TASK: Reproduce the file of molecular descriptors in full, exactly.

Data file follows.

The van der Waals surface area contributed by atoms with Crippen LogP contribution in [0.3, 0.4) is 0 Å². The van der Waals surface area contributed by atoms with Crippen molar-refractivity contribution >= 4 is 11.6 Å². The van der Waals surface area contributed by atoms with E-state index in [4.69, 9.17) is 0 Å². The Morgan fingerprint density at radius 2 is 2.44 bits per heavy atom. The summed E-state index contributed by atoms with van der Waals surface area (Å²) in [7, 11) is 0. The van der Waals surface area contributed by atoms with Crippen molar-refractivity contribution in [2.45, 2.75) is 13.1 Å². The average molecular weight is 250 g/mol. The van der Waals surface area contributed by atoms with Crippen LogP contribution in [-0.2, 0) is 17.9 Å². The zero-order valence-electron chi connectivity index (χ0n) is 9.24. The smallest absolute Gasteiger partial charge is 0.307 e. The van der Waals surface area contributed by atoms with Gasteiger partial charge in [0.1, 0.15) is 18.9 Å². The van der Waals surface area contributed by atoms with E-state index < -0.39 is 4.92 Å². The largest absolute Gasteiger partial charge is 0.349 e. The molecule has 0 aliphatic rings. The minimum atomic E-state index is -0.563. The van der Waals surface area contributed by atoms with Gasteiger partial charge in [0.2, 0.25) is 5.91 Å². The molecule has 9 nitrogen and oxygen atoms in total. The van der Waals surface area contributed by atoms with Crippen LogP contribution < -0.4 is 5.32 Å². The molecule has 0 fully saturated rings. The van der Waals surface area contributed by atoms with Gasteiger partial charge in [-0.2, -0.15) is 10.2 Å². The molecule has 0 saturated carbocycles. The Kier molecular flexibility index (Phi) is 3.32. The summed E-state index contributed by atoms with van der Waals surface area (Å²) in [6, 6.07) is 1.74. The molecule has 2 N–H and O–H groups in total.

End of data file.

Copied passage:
The van der Waals surface area contributed by atoms with Crippen LogP contribution in [0.3, 0.4) is 0 Å². The van der Waals surface area contributed by atoms with Crippen molar-refractivity contribution >= 4 is 11.6 Å². The van der Waals surface area contributed by atoms with E-state index in [4.69, 9.17) is 0 Å². The Morgan fingerprint density at radius 2 is 2.44 bits per heavy atom. The summed E-state index contributed by atoms with van der Waals surface area (Å²) in [7, 11) is 0. The van der Waals surface area contributed by atoms with Crippen molar-refractivity contribution in [2.45, 2.75) is 13.1 Å². The average molecular weight is 250 g/mol. The van der Waals surface area contributed by atoms with Crippen LogP contribution in [-0.2, 0) is 17.9 Å². The zero-order valence-electron chi connectivity index (χ0n) is 9.24. The smallest absolute Gasteiger partial charge is 0.307 e. The van der Waals surface area contributed by atoms with Gasteiger partial charge in [0.1, 0.15) is 18.9 Å². The van der Waals surface area contributed by atoms with E-state index < -0.39 is 4.92 Å². The largest absolute Gasteiger partial charge is 0.349 e. The molecule has 0 aliphatic rings. The minimum atomic E-state index is -0.563. The van der Waals surface area contributed by atoms with Gasteiger partial charge in [0.2, 0.25) is 5.91 Å². The molecule has 9 nitrogen and oxygen atoms in total. The van der Waals surface area contributed by atoms with Crippen LogP contribution < -0.4 is 5.32 Å². The molecule has 0 fully saturated rings. The van der Waals surface area contributed by atoms with Gasteiger partial charge in [-0.2, -0.15) is 10.2 Å². The molecule has 0 saturated carbocycles. The Kier molecular flexibility index (Phi) is 3.32. The summed E-state index contributed by atoms with van der Waals surface area (Å²) in [6, 6.07) is 1.74. The molecule has 2 N–H and O–H groups in total.